Downgrades Dominate as Rating Changes Kick In

First 55 funds are analysed under the enhanced Morningstar Analyst Rating methodology, with costly funds downgraded six times as often as inexpensive funds

Christopher J. Traulsen, CFA 12 November, 2019 | 11:11AM
Facebook Twitter LinkedIn


There have been a number of downgrades among the first batch of funds to be reviewed under the newly enhanced Morningstar Analyst Rating methodology.

As part of the enhancements to the Morningstar Analyst Rating, we’ve streamlined our five pillars to three – People, Process and Parent – and given more weight to the effect of fees on a fund. Under the enhanced system, different ratings may be given to a fund’s various share classes, depending on their fees, whereas previously all share classes for a fund automatically received one single rating.

We have looked at the effect on the ratings of the first batch of funds to be reviewed under the new methodology.

Some 55 funds have been analysed under the new methodology, spanning 673 different share classes. Among this cohort, downgrades outnumbered upgrades by more than five-to-one. Costly funds were downgraded seven times as often as inexpensive funds. It highlights how the new methodology will set a higher bar for active funds to clear.

To illustrate how the new methodology works, here is a before-and-after comparison of one fund: T. Rowe Price Emerging Markets Equity.

As the first chart shows, under the previous methodology, the fund had a Silver Rating across all of its 12 share classes:


Under the new system, however, a different picture emerges:

analyst rating

Notice there are two fewer pillar ratings than before, a different pillar ratings scale and the Analyst Ratings aren’t the same across the fund’s 12 share classes.

Why do the Analyst Ratings vary by share class? Because the fees those share classes levy differ. When we accounted for each share class’s specific fees, we concluded that the more expensive share classes wouldn’t add value for investors after adjusting for risk.


This is just one example, but is part of a trend that is emerging as we examine funds under the new methodology. The below chart shows the ratings of the 673 share classes we analysed under the old rating and the new. We can see that the distribution of ratings has shifted away from Silver and Gold, toward Neutral and Negative.


Just 30% of share classes we looked at that were formerly rated Bronze retained their rating, while 50% saw a downgrade to Neutral and 7% moved to Negative. Meanwhile, 9% were upgraded to Silver and 2% to Gold. In total, around 45% of share classes examined retained the same rating under the new methodology.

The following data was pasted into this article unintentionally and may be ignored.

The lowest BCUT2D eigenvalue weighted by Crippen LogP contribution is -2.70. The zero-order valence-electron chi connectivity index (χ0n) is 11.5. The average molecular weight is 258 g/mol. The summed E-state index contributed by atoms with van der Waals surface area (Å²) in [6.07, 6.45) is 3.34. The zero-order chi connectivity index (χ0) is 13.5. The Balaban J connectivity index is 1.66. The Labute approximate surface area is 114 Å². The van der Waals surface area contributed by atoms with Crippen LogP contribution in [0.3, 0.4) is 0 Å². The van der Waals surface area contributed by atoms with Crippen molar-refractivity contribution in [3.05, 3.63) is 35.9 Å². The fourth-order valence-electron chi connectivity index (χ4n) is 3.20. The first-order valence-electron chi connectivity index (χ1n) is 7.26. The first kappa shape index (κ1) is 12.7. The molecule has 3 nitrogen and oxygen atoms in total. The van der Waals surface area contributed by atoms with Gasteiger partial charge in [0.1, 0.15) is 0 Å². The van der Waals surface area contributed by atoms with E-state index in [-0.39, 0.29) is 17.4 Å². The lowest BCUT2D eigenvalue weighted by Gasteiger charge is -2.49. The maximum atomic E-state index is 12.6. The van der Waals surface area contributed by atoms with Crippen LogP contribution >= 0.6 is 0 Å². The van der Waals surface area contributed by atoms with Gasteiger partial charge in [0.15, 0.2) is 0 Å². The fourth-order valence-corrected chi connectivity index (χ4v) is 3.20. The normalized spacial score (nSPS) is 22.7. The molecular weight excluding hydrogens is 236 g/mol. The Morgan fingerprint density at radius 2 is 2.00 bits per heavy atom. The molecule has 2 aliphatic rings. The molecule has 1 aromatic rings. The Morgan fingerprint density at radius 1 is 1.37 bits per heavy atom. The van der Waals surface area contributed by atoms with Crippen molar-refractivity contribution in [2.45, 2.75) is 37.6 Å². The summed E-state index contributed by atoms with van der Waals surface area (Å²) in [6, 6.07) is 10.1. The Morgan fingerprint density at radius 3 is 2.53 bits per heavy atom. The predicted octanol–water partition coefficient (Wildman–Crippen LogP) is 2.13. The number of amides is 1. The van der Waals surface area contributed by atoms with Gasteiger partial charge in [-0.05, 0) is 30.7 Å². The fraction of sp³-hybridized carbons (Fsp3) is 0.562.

Most rating changes stemmed from individual fund share classes and related to their specific fee. Fees can vary considerably by share class fee basis given the practice of bundling in distribution and related costs to certain types of share class. While less expensive share class types fared better in general, clean share classes still saw a material number of downgrades.

How to Use the Ratings

We expect it will take around one year to complete the process of running all rated funds through the updated methodology. During that period, we’ll have ratings in force that were assigned under the former methodology as well as the new system.
So you may have a few questions:

How do I know if the Analyst Rating I’m seeing was assigned under the enhanced or former methodology?

The best indication is the date. If the report date is prior to October 31, 2019 then the Rating was assigned under the former methodology. If you don’t have the rating date handy, you can look for other tell-tale signs: the enhanced methodology has three pillars not five, and individual pillars are now rated on a five-point scale (High, Above Average, Average, Below Average, Low), rather than a three-point scale of Positive, Neutral or Negative.

Can I have the same confidence in the Analyst Ratings assigned under the former methodology, which have not yet been updated?

Yes. If we had reason to believe these Analyst Ratings weren’t reliable, we’d expedite the process of updating them under the enhanced methodology. That said, one key difference to keep in mind is that funds rated under the old methodology will continue to have the same rating across every share class. 



The data in the original report has been modified since publication. The count of funds and classes were reduced by two and 68, respectively. The correction did not change any of our conclusions or meaningfully impact the data presented except to reduce absolute counts and slightly alter certain percentages and ratios.

The information contained within is for educational and informational purposes ONLY. It is not intended nor should it be considered an invitation or inducement to buy or sell a security or securities noted within nor should it be viewed as a communication intended to persuade or incite you to buy or sell security or securities noted within. Any commentary provided is the opinion of the author and should not be considered a personalised recommendation. The information contained within should not be a person's sole basis for making an investment decision. Please contact your financial professional before making an investment decision.

Facebook Twitter LinkedIn

About Author

Christopher J. Traulsen, CFA  is director of fund research, Europe and Asia, Morningstar.

© Copyright 2024 Morningstar, Inc. All rights reserved.

Terms of Use        Privacy Policy        Modern Slavery Statement        Cookie Settings        Disclosures